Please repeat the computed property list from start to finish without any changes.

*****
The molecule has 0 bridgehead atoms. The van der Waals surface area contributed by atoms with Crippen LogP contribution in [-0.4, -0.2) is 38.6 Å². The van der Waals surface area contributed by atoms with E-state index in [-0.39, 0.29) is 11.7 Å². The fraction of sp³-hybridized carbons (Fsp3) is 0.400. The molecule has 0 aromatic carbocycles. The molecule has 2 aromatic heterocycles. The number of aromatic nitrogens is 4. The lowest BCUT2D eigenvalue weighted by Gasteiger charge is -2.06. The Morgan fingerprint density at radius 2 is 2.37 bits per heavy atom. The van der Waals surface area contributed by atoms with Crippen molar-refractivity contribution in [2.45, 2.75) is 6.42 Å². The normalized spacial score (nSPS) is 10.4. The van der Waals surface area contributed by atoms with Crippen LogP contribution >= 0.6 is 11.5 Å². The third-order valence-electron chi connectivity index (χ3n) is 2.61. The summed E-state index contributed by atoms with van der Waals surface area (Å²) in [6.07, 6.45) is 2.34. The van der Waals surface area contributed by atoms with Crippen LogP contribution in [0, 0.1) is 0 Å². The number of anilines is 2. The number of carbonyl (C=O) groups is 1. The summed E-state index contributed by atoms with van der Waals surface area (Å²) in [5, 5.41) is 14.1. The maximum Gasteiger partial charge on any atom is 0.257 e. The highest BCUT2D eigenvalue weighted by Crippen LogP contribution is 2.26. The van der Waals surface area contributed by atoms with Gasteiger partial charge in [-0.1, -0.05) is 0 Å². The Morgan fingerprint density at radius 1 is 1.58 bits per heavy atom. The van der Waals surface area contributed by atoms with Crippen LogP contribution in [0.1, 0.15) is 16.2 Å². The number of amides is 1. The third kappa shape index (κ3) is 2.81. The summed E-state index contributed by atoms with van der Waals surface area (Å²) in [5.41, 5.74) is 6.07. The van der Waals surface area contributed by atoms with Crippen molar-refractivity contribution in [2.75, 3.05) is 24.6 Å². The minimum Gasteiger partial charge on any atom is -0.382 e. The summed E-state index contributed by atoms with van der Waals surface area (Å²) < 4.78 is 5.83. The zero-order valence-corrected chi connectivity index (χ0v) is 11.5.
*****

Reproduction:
The molecule has 0 bridgehead atoms. The van der Waals surface area contributed by atoms with Crippen LogP contribution in [-0.4, -0.2) is 38.6 Å². The van der Waals surface area contributed by atoms with E-state index in [-0.39, 0.29) is 11.7 Å². The fraction of sp³-hybridized carbons (Fsp3) is 0.400. The molecule has 0 aromatic carbocycles. The molecule has 2 aromatic heterocycles. The number of aromatic nitrogens is 4. The lowest BCUT2D eigenvalue weighted by Gasteiger charge is -2.06. The Morgan fingerprint density at radius 2 is 2.37 bits per heavy atom. The van der Waals surface area contributed by atoms with Crippen molar-refractivity contribution in [2.45, 2.75) is 6.42 Å². The normalized spacial score (nSPS) is 10.4. The van der Waals surface area contributed by atoms with Crippen LogP contribution >= 0.6 is 11.5 Å². The third-order valence-electron chi connectivity index (χ3n) is 2.61. The summed E-state index contributed by atoms with van der Waals surface area (Å²) in [6.07, 6.45) is 2.34. The van der Waals surface area contributed by atoms with Crippen LogP contribution in [0, 0.1) is 0 Å². The number of anilines is 2. The number of carbonyl (C=O) groups is 1. The summed E-state index contributed by atoms with van der Waals surface area (Å²) in [5, 5.41) is 14.1. The maximum Gasteiger partial charge on any atom is 0.257 e. The highest BCUT2D eigenvalue weighted by Crippen LogP contribution is 2.26. The van der Waals surface area contributed by atoms with Gasteiger partial charge in [-0.1, -0.05) is 0 Å². The Morgan fingerprint density at radius 1 is 1.58 bits per heavy atom. The van der Waals surface area contributed by atoms with Crippen LogP contribution in [0.1, 0.15) is 16.2 Å². The number of amides is 1. The third kappa shape index (κ3) is 2.81. The summed E-state index contributed by atoms with van der Waals surface area (Å²) in [5.41, 5.74) is 6.07. The van der Waals surface area contributed by atoms with Crippen molar-refractivity contribution in [2.75, 3.05) is 24.6 Å². The minimum Gasteiger partial charge on any atom is -0.382 e. The summed E-state index contributed by atoms with van der Waals surface area (Å²) < 4.78 is 5.83. The zero-order valence-corrected chi connectivity index (χ0v) is 11.5.